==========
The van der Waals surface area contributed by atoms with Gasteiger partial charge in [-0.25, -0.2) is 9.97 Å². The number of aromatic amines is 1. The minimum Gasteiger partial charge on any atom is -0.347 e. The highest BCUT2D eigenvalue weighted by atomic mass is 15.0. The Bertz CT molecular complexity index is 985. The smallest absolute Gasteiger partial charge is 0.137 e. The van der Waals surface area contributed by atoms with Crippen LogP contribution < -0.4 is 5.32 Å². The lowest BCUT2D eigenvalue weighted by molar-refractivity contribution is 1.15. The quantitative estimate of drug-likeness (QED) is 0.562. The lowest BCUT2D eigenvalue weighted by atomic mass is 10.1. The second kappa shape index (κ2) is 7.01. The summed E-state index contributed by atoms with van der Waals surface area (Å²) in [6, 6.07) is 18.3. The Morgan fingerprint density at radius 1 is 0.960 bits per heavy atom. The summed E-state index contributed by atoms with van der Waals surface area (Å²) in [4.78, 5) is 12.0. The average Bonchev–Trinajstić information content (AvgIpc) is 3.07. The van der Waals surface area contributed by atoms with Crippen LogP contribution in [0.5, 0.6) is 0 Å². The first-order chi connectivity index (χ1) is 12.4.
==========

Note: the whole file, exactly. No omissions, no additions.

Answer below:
The van der Waals surface area contributed by atoms with Gasteiger partial charge in [-0.25, -0.2) is 9.97 Å². The number of aromatic amines is 1. The minimum Gasteiger partial charge on any atom is -0.347 e. The highest BCUT2D eigenvalue weighted by atomic mass is 15.0. The Bertz CT molecular complexity index is 985. The smallest absolute Gasteiger partial charge is 0.137 e. The van der Waals surface area contributed by atoms with Crippen LogP contribution < -0.4 is 5.32 Å². The lowest BCUT2D eigenvalue weighted by molar-refractivity contribution is 1.15. The quantitative estimate of drug-likeness (QED) is 0.562. The lowest BCUT2D eigenvalue weighted by atomic mass is 10.1. The second kappa shape index (κ2) is 7.01. The summed E-state index contributed by atoms with van der Waals surface area (Å²) in [6, 6.07) is 18.3. The Morgan fingerprint density at radius 1 is 0.960 bits per heavy atom. The summed E-state index contributed by atoms with van der Waals surface area (Å²) in [4.78, 5) is 12.0. The average Bonchev–Trinajstić information content (AvgIpc) is 3.07. The van der Waals surface area contributed by atoms with Crippen LogP contribution in [0.5, 0.6) is 0 Å². The first-order chi connectivity index (χ1) is 12.4.